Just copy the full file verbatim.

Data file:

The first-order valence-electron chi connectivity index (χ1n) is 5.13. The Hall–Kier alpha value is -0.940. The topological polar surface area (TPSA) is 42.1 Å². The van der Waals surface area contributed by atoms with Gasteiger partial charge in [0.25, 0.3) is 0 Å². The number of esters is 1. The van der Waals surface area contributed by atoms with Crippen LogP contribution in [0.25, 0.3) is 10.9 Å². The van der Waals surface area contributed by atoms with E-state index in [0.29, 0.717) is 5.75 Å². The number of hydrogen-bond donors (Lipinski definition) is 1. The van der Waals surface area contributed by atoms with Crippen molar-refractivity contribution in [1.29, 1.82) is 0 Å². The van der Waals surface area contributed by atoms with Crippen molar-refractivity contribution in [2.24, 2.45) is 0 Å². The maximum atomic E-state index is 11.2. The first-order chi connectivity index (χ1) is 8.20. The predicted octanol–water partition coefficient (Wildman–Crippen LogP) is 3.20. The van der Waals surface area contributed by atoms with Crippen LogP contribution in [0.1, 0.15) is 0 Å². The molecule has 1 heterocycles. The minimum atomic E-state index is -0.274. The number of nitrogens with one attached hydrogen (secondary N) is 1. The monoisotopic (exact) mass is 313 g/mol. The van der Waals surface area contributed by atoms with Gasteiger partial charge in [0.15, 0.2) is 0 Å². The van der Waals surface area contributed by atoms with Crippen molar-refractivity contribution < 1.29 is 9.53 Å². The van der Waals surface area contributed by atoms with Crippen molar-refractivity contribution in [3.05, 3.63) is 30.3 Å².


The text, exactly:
The first-order valence-electron chi connectivity index (χ1n) is 5.13. The Hall–Kier alpha value is -0.940. The topological polar surface area (TPSA) is 42.1 Å². The van der Waals surface area contributed by atoms with Gasteiger partial charge in [0.25, 0.3) is 0 Å². The number of esters is 1. The van der Waals surface area contributed by atoms with Crippen LogP contribution in [0.25, 0.3) is 10.9 Å². The van der Waals surface area contributed by atoms with E-state index in [0.29, 0.717) is 5.75 Å². The number of hydrogen-bond donors (Lipinski definition) is 1. The van der Waals surface area contributed by atoms with Crippen molar-refractivity contribution in [1.29, 1.82) is 0 Å². The van der Waals surface area contributed by atoms with Crippen molar-refractivity contribution in [2.24, 2.45) is 0 Å². The maximum atomic E-state index is 11.2. The first-order chi connectivity index (χ1) is 8.20. The predicted octanol–water partition coefficient (Wildman–Crippen LogP) is 3.20. The van der Waals surface area contributed by atoms with Crippen LogP contribution in [0.1, 0.15) is 0 Å². The molecule has 1 heterocycles. The minimum atomic E-state index is -0.274. The number of nitrogens with one attached hydrogen (secondary N) is 1. The monoisotopic (exact) mass is 313 g/mol. The van der Waals surface area contributed by atoms with Gasteiger partial charge in [0.15, 0.2) is 0 Å². The van der Waals surface area contributed by atoms with Crippen molar-refractivity contribution < 1.29 is 9.53 Å². The van der Waals surface area contributed by atoms with Crippen molar-refractivity contribution in [3.05, 3.63) is 30.3 Å².